Pakistan & Haiti 2010: Investing in Prevention?

26/12/2010 at 4:08 pm 1 comment

This past year saw a devastating earthquake in Haiti and enormous floods in Pakistan. Two mega-disasters in one year, leading to destruction, suffering and – thankfully –a wave of sympathy across the globe.

The earthquake and the floods were violent reminders of the power of nature, and of the unpredictable character of natural disasters. And the enormous scale of the destruction in both countries reminded us that natural disasters always discriminate: they have much greater consequences in poor countries, and for poor people.

The natural ‘hazard’ of an earthquake became a ‘disaster’ in Haiti, because it hit a country with a long history of poverty and under-development, and with very little capacity to prevent disaster. The floods in Pakistan would have overwhelmed the richest of nations, but devastated this country.

Both countries turned to the international community for help. And in both cases giant relief operations brought much-needed relief, despite the destruction of infrastructure and, in Haiti’s case, the near destruction of the Government’s capacity to coordinate the response.

But emergency aid will not be enough. Food aid will not rebuild cities; emergency tents do not restart an economy; and bandages do not heal emotional scars.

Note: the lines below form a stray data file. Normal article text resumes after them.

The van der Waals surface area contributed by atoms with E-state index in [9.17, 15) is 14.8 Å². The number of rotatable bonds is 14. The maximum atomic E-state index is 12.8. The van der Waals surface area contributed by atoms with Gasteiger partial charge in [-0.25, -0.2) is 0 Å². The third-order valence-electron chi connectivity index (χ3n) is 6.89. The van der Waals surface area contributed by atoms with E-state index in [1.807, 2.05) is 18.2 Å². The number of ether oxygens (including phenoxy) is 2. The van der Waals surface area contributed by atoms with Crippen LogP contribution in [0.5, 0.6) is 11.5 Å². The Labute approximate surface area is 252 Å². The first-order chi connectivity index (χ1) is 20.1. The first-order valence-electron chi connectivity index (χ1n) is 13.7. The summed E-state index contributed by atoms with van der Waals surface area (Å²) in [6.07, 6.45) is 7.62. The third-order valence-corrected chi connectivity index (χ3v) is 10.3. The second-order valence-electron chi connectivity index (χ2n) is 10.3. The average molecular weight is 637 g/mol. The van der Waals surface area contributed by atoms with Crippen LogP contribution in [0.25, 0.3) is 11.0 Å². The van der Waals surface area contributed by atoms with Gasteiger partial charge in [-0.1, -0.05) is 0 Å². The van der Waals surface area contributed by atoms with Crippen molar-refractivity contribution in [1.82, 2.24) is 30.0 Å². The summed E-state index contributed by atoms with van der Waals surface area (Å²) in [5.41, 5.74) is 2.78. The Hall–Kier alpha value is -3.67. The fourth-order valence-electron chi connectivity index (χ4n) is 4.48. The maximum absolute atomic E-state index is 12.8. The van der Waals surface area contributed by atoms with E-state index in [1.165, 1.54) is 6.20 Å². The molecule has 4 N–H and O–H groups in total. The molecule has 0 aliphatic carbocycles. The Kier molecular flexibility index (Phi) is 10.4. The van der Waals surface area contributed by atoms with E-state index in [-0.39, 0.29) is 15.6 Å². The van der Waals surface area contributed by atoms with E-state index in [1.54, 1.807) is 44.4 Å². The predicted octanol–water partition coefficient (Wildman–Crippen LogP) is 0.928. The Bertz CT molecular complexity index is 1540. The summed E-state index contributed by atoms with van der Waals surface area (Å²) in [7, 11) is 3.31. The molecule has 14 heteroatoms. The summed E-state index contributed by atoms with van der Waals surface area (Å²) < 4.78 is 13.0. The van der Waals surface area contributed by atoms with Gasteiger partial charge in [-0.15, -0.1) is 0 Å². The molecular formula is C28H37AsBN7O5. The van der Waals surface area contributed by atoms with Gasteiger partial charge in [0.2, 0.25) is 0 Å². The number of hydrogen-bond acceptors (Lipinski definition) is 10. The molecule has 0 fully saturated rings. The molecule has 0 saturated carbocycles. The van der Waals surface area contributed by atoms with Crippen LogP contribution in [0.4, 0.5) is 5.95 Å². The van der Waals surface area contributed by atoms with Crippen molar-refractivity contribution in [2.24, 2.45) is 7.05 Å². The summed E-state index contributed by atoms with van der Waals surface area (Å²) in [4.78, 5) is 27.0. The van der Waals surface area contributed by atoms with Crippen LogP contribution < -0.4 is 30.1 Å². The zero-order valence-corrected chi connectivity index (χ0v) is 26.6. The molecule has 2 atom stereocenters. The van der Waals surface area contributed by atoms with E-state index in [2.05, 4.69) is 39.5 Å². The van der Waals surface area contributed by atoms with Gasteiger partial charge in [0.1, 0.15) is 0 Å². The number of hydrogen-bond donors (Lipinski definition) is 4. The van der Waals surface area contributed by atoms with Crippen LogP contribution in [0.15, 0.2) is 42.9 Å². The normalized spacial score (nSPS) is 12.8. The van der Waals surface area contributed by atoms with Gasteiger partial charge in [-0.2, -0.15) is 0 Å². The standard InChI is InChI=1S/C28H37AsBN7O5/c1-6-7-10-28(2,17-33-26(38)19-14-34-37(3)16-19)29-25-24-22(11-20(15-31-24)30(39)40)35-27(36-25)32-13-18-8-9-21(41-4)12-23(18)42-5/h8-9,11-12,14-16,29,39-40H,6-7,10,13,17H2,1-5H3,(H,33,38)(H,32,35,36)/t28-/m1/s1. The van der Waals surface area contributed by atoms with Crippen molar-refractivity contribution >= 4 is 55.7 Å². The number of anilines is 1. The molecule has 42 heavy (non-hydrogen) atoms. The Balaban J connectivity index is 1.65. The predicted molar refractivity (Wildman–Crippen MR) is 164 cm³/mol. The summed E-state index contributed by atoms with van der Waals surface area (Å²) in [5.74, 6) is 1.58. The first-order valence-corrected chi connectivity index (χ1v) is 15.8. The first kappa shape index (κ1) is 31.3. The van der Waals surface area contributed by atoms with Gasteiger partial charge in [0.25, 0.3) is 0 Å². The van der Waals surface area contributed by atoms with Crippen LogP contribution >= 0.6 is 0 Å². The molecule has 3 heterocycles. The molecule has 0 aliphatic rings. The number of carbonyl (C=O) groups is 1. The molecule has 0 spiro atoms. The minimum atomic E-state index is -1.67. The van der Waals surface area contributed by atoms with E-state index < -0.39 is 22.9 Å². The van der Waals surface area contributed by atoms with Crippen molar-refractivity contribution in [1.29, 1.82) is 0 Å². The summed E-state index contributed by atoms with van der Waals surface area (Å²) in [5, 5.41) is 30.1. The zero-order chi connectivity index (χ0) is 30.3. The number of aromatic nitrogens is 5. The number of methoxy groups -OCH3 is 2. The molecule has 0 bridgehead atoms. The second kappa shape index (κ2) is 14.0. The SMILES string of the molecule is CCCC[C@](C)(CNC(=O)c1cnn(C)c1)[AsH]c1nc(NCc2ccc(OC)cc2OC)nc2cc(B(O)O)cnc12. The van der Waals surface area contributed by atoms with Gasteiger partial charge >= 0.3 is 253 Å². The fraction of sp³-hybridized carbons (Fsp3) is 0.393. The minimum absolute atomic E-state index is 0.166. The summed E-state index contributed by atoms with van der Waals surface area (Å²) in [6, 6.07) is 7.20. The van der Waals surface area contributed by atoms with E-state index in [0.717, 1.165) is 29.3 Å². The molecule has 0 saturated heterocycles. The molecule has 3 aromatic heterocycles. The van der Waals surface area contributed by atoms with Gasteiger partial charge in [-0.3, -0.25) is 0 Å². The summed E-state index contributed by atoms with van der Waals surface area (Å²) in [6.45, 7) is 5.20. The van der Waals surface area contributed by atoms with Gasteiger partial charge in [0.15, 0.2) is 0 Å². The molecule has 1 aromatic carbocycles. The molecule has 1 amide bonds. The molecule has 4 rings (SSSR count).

Both countries will need at years of international support to come out of the crisis, to recover economically, and to be able to take charge of their own development again. They will need aid to help provide essential services, and to undo the vulnerability of the past. Haiti and Pakistan don’t just need to be rebuilt. They need to be rebuilt better, with less risk of disaster in the future.

And we in Ireland can help. We have built a reputation in emergency response and long-term development, and our overseas aid programme has given us influence on the world stage. Our efforts to help create a more prosperous and equitable world will also directly benefit our own small, open economy, which depends on security, stability, confidence and international trading partners that value who we are. In short, overseas aid is also good for Ireland.


Entry filed under: Development Effectiveness, Overseas aid. Tags: , , , , , , , , , , , , .

Taking the security of aid workers seriously The NGO of the Future?

1 Comment Add your own

  • 1. Haiti, 1 year on « Dochasnetwork's Blog  |  10/01/2011 at 11:24 am

    […] Haiti response also highlights the importance of Ireland’s official aid programme and overseas aid budget because, without that, Irish Aid would not have been able to rapidly kick in with its support. […]


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